PEI

Islander teaching in Florida says he'll quit if guns become a job requirement

An Island man who teaches in a Florida city just hours from where 17 students and teachers died in a recent school shooting says he'll quit his job if teachers in the United States are required to carry guns in the classroom.

Mark Stevenson teaches not far from Parkland, where 17 students and teachers were killed 2 weeks ago

PARKLAND, FL - FEBRUARY 18: Kareen Vargas bows her head while visiting a makeshift memorial in front of Marjory Stoneman Douglas High School where 17 people were killed on February 14, on February 18, 2018 in Parkland, Florida. Police arrested 19-year-old former student Nikolas Cruz for killing 17 people at the high school. (Photo by Mark Wilson/Getty Images) (Mark Wilson/Getty Images)

An Island man who teaches in a Florida city just hours from where more than a dozen students and teachers died in a recent school shooting says he'll quit his job if teachers in the United States are required to carry guns in the classroom.

Mark Stevenson teaches in Edgewood Academy in Fort Myers, Fla., two hours from the city of Parkland where 17 students and teachers died two weeks ago. 

The tragedy renewed the debate around gun laws in the U.S. and even raised the question of whether teachers themselves should be trained to use firearms.

Stevenson said President Donald Trump's musings about offering teachers incentives to carry weapons are "very unsettling," and said he would resign as a teacher if that became a requirement.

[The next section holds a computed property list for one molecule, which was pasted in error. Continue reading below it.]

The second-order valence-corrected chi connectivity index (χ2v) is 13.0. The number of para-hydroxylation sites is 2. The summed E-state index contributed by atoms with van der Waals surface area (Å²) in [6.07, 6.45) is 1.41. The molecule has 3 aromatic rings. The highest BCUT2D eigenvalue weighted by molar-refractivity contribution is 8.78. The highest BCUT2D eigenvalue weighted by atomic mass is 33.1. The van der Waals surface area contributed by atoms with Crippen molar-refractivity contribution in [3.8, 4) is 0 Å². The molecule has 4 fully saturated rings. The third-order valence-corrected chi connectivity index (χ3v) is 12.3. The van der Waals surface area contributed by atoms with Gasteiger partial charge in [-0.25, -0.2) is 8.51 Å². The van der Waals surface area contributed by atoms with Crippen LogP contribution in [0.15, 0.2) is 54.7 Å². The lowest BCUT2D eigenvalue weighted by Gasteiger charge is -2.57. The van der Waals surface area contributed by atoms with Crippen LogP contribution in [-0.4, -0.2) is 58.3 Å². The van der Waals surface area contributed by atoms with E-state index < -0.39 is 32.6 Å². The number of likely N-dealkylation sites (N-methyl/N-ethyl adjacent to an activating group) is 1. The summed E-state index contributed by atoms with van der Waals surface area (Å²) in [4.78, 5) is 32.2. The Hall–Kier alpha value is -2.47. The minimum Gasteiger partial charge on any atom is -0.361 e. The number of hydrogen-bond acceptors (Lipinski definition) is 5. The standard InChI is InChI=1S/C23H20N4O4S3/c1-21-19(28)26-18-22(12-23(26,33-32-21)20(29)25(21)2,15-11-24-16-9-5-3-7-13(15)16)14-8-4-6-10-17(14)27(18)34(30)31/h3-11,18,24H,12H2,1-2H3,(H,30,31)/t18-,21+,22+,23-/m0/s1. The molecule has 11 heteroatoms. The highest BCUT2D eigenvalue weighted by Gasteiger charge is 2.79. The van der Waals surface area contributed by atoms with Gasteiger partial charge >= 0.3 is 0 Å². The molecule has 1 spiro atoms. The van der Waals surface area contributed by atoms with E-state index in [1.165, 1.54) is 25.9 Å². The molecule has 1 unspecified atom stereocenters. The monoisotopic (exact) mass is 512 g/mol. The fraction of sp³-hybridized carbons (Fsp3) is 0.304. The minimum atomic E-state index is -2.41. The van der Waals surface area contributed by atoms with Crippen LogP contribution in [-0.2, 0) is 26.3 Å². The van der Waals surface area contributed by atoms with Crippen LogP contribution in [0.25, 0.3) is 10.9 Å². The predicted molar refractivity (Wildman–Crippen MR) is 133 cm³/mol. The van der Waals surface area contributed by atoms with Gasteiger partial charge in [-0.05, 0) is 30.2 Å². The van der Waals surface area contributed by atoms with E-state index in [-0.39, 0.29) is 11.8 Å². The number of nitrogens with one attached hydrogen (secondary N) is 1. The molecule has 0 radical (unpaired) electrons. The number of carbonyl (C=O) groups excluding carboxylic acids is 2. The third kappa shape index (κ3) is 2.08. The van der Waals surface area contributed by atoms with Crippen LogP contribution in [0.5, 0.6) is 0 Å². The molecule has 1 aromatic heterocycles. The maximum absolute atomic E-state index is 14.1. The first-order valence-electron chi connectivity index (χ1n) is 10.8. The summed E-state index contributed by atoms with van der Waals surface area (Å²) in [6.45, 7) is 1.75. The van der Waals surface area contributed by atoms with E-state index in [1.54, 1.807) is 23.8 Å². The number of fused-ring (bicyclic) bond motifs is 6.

He wondered how teachers would keep guns secure and questioned how a teacher would be able to disarm a shooter in a close space like a classroom. 

Mark Stevenson teaches elementary school in Fort Myers, Florida, where he says lockdowns are common. (Submitted by Mark Stevenson )

"What happens if you're trying to disarm the shooter and a student gets caught in the crossfire? How would you live with the consequences?" he said. 

'Sad how good we are at doing lockdowns'

Stevenson got emotional when asked about the Parkland shooting Feb. 14. He has daughters in high school and intermediate school in Florida. 

It's "surreal," said Stevenson, to think that being an elementary school teacher is a risky job because of the probability of being shot. "It's mind boggling," he said. 

"It's really sad how good we are at doing lockdowns," because they have become so routine at the school, Stevenson said.

Lockdowns 'part of our reality'

On Tuesday, Stevenson's own school was on lockdown because of nearby gunfire.

"Three gunshots went off and one of the classroom aides that was taking my kids down went right into think mode — we all got into my classroom, we covered the windows, she got a fire extinguisher, put herself at the door, we got the kids against the wall crouched down," he said. "Sadly, that's part of our reality."

Stevenson said this was the first lockdown of the year at the school but said last year the school was locked down about every six weeks as it faced the potential of an armed intruder.

The school district provides active shooter training so everyone knows what to do. 

'It's mind boggling,' that teaching elementary school in Florida comes with a risk of being shot, says Stevenson. (Gerald Herbert/Associated Press)

Police later confirmed that no one had come onto the school grounds at Edgewood Tuesday.

Hope for a 'sea change'

Stevenson hopes teens now lobbying for stricter gun laws will be able to influence political change, he said. 

"It's just a tragedy that it's taken 17 more lives to be a catalyst for people really examining the gun culture here," he said. "I hope that there's a sea change because of what's happened." 

With files from Matt Rainnie

now